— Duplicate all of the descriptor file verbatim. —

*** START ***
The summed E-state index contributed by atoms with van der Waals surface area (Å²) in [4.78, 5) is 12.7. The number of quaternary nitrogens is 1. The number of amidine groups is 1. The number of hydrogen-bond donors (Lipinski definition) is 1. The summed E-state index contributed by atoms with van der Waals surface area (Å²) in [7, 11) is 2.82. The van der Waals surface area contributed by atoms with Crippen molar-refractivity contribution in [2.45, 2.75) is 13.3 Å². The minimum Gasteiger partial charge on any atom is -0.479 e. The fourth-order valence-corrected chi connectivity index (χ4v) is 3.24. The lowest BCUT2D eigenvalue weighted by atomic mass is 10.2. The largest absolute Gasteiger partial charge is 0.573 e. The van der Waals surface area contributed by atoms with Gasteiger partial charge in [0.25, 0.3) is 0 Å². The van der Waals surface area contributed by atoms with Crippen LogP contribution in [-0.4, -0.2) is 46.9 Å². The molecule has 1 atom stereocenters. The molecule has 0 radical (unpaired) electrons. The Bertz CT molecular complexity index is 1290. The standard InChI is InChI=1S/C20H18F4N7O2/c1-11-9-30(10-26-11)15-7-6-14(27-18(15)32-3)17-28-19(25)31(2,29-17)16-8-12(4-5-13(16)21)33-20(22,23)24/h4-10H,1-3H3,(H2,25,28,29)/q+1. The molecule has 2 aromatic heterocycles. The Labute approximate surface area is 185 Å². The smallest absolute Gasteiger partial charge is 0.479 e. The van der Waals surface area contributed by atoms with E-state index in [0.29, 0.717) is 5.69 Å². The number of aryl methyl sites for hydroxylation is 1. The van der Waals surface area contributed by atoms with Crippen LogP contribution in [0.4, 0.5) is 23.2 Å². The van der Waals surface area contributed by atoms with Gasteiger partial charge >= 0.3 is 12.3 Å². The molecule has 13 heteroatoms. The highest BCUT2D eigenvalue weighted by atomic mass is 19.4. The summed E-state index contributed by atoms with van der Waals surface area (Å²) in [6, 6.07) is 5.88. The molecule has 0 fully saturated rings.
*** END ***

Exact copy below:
The summed E-state index contributed by atoms with van der Waals surface area (Å²) in [4.78, 5) is 12.7. The number of quaternary nitrogens is 1. The number of amidine groups is 1. The number of hydrogen-bond donors (Lipinski definition) is 1. The summed E-state index contributed by atoms with van der Waals surface area (Å²) in [7, 11) is 2.82. The van der Waals surface area contributed by atoms with Crippen molar-refractivity contribution in [2.45, 2.75) is 13.3 Å². The minimum Gasteiger partial charge on any atom is -0.479 e. The fourth-order valence-corrected chi connectivity index (χ4v) is 3.24. The lowest BCUT2D eigenvalue weighted by atomic mass is 10.2. The largest absolute Gasteiger partial charge is 0.573 e. The van der Waals surface area contributed by atoms with Gasteiger partial charge in [0.25, 0.3) is 0 Å². The van der Waals surface area contributed by atoms with Crippen LogP contribution in [-0.4, -0.2) is 46.9 Å². The molecule has 1 atom stereocenters. The molecule has 0 radical (unpaired) electrons. The Bertz CT molecular complexity index is 1290. The standard InChI is InChI=1S/C20H18F4N7O2/c1-11-9-30(10-26-11)15-7-6-14(27-18(15)32-3)17-28-19(25)31(2,29-17)16-8-12(4-5-13(16)21)33-20(22,23)24/h4-10H,1-3H3,(H2,25,28,29)/q+1. The molecule has 2 aromatic heterocycles. The Labute approximate surface area is 185 Å². The smallest absolute Gasteiger partial charge is 0.479 e. The van der Waals surface area contributed by atoms with E-state index in [0.29, 0.717) is 5.69 Å². The number of aryl methyl sites for hydroxylation is 1. The van der Waals surface area contributed by atoms with Crippen LogP contribution in [0.4, 0.5) is 23.2 Å². The van der Waals surface area contributed by atoms with Gasteiger partial charge >= 0.3 is 12.3 Å². The molecule has 13 heteroatoms. The highest BCUT2D eigenvalue weighted by atomic mass is 19.4. The summed E-state index contributed by atoms with van der Waals surface area (Å²) in [6, 6.07) is 5.88. The molecule has 0 fully saturated rings.